The regressive era: Progressive Era tax reform and the National Tax Association--roots of the modern American tax structure. (Volumes I and II)
Ellis, Albert Luther, III
Stein, Robert M.
Doctor of Philosophy
The National Tax Association (1907) successfully led more well-known Progressive Era reform groups (National Municipal League, Civic Federation, Bar and Economics Associations and others) in advocating twenty-eight "classified" (discriminatory) taxes--examined in statutory detail, with debate. Supplanting constitutionally mandated, uniform-rate, shared state/local general property taxation and the federal tariff, NTA Model Laws with varying bases, rates, loopholes, methods of assessment, administration, and collection for separate levels of government supervised by newly-created "independent" State Tax Commissions reflected the NTA's classified tariff model, Republican roots, and business interests of its leadership. Classification produced the distributive tax politics imbedded in today's American tax "structure"--composed entirely of NTA reforms supported by its supply-side, class-based, European-generated rationales. NTA reformers used seven "tax incentive" arguments supporting selective tax relief, reflecting their restricted membership, procedures, and funding sources. Results show intangibles investors and businesses (banking, insurance, securities) and other "regulated" concentrated industries (public service corporations) benefitting from NTA reforms reducing intangibles and selected tangible tax burdens (timber industry) via relief from personal property taxation replaced by "net" earnings taxation and one-time recording or stumpage fees--in lieu of yearly personal property taxes based on total asset value. Highly competitive industries producing tangible goods (manufacturing, mining), their employees and consumers, farmers and small-lot owners suffered under NTA reforms--through comparatively regressive real estate levies and new taxes added to the general property tax--income, sales, excises and user fees, while absorbing excused intangible tax burdens. While NTA state success positively correlated with the presence of State Tax Associations, NTA leader-lobbyists, State Tax Commissions, pre-existing state classification leeway, and economic structure, and federal success with NTA co-affiliations, alternative hypotheses suggest NTA success related positively to powerful within-state interest groups (virtually identical to NTA reformers' interests), Republican governorships, governors with intangibles business ties, and states with diversified economies. The rise of State Tax Commissions and tax classification during competitive state/local electoral times suggests an alternative interpretation of realignment, and supports critics of anti-democratic Progressive Era municipal reform. Truly general (uniform) taxation is recommended.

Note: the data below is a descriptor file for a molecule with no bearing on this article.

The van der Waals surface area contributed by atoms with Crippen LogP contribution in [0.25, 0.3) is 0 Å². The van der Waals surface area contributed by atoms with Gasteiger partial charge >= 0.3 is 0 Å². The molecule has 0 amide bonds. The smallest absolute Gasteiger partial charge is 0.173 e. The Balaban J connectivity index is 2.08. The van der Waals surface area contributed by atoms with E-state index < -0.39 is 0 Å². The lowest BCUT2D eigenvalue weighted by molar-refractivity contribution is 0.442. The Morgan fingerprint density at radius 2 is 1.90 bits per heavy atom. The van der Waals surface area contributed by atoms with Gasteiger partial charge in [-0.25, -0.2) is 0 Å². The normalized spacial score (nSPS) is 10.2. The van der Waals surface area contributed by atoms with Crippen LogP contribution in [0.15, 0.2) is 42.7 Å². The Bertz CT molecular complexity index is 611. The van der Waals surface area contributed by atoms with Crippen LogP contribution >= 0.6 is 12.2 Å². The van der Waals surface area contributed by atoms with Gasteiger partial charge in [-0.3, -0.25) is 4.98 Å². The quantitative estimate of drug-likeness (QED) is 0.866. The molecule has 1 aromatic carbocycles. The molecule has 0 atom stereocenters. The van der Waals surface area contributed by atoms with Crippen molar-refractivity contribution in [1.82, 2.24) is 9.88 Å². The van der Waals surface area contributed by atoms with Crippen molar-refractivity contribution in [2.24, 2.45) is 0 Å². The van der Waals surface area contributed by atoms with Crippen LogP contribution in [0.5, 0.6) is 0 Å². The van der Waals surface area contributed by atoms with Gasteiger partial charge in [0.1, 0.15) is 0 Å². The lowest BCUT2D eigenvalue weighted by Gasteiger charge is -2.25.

Political science; Public administration; Economic history